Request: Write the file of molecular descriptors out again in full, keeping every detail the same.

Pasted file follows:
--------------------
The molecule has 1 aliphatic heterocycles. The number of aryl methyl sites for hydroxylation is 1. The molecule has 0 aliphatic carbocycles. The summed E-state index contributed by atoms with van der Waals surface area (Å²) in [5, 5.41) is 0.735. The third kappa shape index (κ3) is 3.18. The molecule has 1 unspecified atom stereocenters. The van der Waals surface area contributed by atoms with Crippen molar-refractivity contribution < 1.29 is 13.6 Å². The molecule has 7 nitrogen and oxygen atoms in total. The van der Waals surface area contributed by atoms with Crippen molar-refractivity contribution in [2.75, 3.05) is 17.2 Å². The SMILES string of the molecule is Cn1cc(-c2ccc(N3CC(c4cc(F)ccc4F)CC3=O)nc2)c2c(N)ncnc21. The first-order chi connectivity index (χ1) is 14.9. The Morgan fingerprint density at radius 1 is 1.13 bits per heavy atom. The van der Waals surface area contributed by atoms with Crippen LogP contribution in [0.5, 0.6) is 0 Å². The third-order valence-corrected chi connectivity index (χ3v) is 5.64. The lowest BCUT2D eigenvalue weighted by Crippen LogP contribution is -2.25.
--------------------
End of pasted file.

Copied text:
The molecule has 1 aliphatic heterocycles. The number of aryl methyl sites for hydroxylation is 1. The molecule has 0 aliphatic carbocycles. The summed E-state index contributed by atoms with van der Waals surface area (Å²) in [5, 5.41) is 0.735. The third kappa shape index (κ3) is 3.18. The molecule has 1 unspecified atom stereocenters. The van der Waals surface area contributed by atoms with Crippen molar-refractivity contribution < 1.29 is 13.6 Å². The molecule has 7 nitrogen and oxygen atoms in total. The van der Waals surface area contributed by atoms with Crippen molar-refractivity contribution in [2.75, 3.05) is 17.2 Å². The SMILES string of the molecule is Cn1cc(-c2ccc(N3CC(c4cc(F)ccc4F)CC3=O)nc2)c2c(N)ncnc21. The first-order chi connectivity index (χ1) is 14.9. The Morgan fingerprint density at radius 1 is 1.13 bits per heavy atom. The van der Waals surface area contributed by atoms with Crippen LogP contribution in [0.5, 0.6) is 0 Å². The third-order valence-corrected chi connectivity index (χ3v) is 5.64. The lowest BCUT2D eigenvalue weighted by Crippen LogP contribution is -2.25.